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Minerva Gastroenterologica e Dietologica 2020 Jun 02

DOI: 10.23736/S1121-421X.20.02718-X

Copyright © 2020 EDIZIONI MINERVA MEDICA

language: English

Intestinal perforations after endoscopic retrograde cholangiopancreatography in the United States: a 16-year study using the national inpatient sample

Babatunde OLAIYA 1, Douglas G. ADLER 2

1 Marshfield Clinic, Marshfield, WI, USA; 2 University of Utah School of Medicine, Salt Lake City, UT, USA


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BACKGROUND: Intestinal perforation is a rare but feared complication of ERCP. In this study, we identify patient and hospital factors for ERCP related intestinal perforation using a large national database. We also examine the effects of intestinal perforations on hospital outcomes.
METHODS: Data were obtained from the National Inpatient Sample, the largest publicly available inpatient care database in the United States. ICD-9-CM procedure codes for all ERCP procedures conducted between 1998 and 2013. Our primary outcome of interest was the incidence of intestinal perforations after ERCP. Secondary outcomes of interest included hospital length of stay and inpatient mortality.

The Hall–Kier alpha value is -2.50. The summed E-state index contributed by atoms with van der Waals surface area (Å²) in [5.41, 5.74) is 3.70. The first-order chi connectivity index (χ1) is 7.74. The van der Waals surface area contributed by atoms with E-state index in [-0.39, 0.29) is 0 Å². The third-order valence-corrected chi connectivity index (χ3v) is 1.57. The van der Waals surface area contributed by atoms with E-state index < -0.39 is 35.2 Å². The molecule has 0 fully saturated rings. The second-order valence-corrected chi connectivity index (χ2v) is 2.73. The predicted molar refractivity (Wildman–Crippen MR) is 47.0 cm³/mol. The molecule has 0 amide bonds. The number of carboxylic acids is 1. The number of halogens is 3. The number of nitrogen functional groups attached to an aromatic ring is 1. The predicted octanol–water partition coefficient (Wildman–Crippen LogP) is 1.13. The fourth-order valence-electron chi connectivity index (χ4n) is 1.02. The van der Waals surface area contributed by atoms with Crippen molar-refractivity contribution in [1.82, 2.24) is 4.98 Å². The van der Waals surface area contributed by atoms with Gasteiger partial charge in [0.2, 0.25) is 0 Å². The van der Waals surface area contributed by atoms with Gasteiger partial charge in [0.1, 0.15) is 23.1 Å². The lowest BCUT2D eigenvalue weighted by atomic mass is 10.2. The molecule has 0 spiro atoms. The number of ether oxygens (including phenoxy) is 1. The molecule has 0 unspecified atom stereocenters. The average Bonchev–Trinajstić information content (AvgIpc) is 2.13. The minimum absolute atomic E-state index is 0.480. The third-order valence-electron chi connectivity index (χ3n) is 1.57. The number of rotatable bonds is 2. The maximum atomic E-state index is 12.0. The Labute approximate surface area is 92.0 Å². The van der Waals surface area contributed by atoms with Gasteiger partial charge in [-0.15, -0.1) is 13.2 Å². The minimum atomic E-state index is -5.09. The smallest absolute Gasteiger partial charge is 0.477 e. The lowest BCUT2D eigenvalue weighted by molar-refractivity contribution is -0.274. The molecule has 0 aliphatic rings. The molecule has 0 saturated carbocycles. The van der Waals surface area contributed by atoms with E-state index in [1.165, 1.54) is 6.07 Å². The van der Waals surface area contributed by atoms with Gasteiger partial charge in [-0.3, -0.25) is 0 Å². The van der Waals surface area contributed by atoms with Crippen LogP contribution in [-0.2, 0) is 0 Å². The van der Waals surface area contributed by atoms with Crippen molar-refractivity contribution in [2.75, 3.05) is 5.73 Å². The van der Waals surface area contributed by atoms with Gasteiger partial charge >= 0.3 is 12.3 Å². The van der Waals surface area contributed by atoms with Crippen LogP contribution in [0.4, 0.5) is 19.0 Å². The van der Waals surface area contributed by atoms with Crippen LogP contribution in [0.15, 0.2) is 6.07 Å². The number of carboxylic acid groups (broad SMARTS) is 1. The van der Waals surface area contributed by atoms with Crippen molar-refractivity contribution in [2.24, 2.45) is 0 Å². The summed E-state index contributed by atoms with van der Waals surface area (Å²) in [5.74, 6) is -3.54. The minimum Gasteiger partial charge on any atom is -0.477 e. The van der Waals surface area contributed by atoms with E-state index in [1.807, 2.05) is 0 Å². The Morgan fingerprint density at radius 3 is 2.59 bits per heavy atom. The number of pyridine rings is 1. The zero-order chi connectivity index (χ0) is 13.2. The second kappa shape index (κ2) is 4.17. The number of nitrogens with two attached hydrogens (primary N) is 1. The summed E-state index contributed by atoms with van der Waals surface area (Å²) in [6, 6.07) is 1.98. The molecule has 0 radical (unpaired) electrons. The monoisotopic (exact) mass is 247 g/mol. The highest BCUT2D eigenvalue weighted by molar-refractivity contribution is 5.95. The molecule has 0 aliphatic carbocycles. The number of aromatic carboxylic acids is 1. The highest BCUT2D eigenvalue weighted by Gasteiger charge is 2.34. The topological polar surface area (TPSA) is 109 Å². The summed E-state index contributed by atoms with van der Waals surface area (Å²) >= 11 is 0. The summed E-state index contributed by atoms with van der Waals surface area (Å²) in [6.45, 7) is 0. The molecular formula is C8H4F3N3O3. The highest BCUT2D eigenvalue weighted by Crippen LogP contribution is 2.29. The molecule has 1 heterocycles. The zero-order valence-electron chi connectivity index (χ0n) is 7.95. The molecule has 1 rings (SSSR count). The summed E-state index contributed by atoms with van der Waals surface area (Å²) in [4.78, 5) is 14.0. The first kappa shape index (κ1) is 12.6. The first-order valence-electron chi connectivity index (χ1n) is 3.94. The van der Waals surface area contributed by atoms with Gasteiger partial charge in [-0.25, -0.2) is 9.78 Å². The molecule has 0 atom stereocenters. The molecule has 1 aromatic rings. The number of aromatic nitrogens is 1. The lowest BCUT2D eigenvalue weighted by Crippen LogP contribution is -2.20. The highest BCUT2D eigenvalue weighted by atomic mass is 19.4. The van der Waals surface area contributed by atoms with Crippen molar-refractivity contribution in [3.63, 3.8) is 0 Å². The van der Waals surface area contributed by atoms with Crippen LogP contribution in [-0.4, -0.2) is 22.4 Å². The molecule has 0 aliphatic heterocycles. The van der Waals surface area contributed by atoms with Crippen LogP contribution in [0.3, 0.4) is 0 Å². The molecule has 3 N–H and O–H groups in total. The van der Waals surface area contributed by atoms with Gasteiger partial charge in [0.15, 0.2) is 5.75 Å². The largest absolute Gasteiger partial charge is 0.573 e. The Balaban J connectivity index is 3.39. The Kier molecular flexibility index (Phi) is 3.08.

RESULTS: A total of 392,336 ERCP procedures were performed over the study period, met our inclusion criteria, and were analyzed. Mean age of sample was 59 years and just over 60% were females. Low volume hospitals accounted for over 85% of ERCPs. Intestinal perforations occurred at a rate of 1.2 per 1000 ERCP procedures. Patient’s age was the only patient-related factor significantly associated with perforation. (OR: 1.016; 95% CI 1.009 - 1.025). For hospitals, teaching status was the only hospital related factor associated with intestinal perforation after ERCP (OR: 1.56; 95% CI 1.28 -1.91). Length of stay was much longer in patients with ERCP related perforations and mortality risk was ten times higher in the same cohort.
CONCLUSIONS: Patients who have ERCP related perforations have longer hospital stays and have a higher mortality risk. Older patients and those who had ERCP in teaching hospitals are at a higher risk of perforation.


KEY WORDS: Intestinal perforation; ERCP; Mortality

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